War Memorial Building Korean & Vietnam
Dedicated to the memory
of the men of
Dickson County Tennessee
Who gave their lives that
freedom might live
1950 Korean Conflict 1955
Bennie E. Bellar
Jesse R. Cooksey . . . — — Map (db m125869) WM
In 1864, just to your left, the Federal army established Camp Gillem to protect the locomotive yard here at Gillem Station. Both were named for Gen. Alvan C. Gillem, commander of the troops guarding and constructing the Nashville and Northwestern . . . — — Map (db m68922) HM
During the Civil War, Yellow Creek's rough terrain and the widespread Confederate sentiment of its inhabitants provided a safe refuge for guerrillas operating in Dickson County and the surrounding area. Regular Confederate cavalry also came through . . . — — Map (db m151419) HM
Continued attacks by Confederate guerrillas destroying Union supply ships on the Cumberland River at Yellow Creek and Harpeth Shoals, as they attempted to supply Nashville, necessitated General U.S. Grant to authorize the construction of a safe . . . — — Map (db m81510) HM
It is believed that this steam engine began its life of use in Dickson County here on this property by The Cowan Lumber Company. The company was established in June of 1923 and built many residential and commercial buildings (Dickson’s War Memorial . . . — — Map (db m124550)
1899-Town grants railroad permission to build overpass/underground on Charlotte Street, the western edge of the city limits.
1900-Ordinance passed requiring all business to have board sidewalks * Population is 1363 residents
1901-Citizens vote . . . — — Map (db m124558) HM
Born on this site, June 1920, Clement spent his childhood in Dickson. Famous as an orator, he was three times elected Governor of Tennessee, for a two-year term in 1952 and for four-year terms in 1954 and 1962. Among the programs inaugurated during . . . — — Map (db m68933) HM
In 1907 Thomas E. Miller established Miller Academy for Black students, which was the
forerunner of Hampton School. Miller served as the school's principal until 1919, when he moved to Illinois and the school closed. In 1922 the Dickson County . . . — — Map (db m151415) HM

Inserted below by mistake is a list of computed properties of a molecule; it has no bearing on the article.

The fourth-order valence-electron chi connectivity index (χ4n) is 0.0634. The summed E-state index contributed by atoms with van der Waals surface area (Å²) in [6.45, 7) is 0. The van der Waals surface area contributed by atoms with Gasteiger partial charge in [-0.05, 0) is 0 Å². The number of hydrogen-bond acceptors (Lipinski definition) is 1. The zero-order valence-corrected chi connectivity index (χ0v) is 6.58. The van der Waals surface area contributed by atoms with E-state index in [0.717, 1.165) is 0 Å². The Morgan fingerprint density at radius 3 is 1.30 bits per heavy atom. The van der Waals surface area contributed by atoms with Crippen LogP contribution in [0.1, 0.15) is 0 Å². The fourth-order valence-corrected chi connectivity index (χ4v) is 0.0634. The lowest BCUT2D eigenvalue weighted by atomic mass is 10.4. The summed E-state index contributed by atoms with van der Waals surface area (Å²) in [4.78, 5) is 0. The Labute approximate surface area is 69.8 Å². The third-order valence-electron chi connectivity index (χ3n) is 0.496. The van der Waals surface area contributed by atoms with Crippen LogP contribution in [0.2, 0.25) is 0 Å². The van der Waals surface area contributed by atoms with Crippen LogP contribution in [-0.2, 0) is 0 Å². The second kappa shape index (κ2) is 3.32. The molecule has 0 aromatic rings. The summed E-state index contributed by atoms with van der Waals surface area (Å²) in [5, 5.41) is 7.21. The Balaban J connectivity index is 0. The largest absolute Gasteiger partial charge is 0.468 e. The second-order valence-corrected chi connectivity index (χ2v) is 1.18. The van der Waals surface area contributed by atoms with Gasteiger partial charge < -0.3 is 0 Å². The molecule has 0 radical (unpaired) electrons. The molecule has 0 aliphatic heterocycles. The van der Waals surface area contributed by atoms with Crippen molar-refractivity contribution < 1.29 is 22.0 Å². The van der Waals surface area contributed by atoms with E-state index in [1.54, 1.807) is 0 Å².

On July 2, 1863, as Federal forces conducted a campaign to rid the Yellow Creek valley of Confederate guerrillas, a forward detachment of the 8th Kentucky Cavalry (US) rode up to a grocery store and tavern located about two miles to the west. The . . . — — Map (db m68923) HM
The railroad in front of you was part of a vital transportation network for the Federal army during the Civil War. W.H.Crutcher had purchased 533 acres and constructed a sixteen-by-sixteen foot log structure here in December 1860. After occupying . . . — — Map (db m68931) HM
In 1929, the Tennessee State Legislature authorized a memorial building to honor sons and daughters of Dickson County who served in World War I and other wars. A Colonial Revival style structure designed by architect E. H. Woolwine and built by . . . — — Map (db m158683) HM
This Tablet is erected in appreciation of the patriotism valor and fidelity of the boys of Dickson County who served their county in the World War 1917-1919
To the sacred memory of those who made the supreme sacrifice and laid down their . . . — — Map (db m124564) WM
Sacred to the Memory of the Men of Dickson County, Tennessee who died that Freedom might live
Ashworth, Fred W.
Baker, William N.
Black, James L.
Bradford, Elmer . . . — — Map (db m124566) WM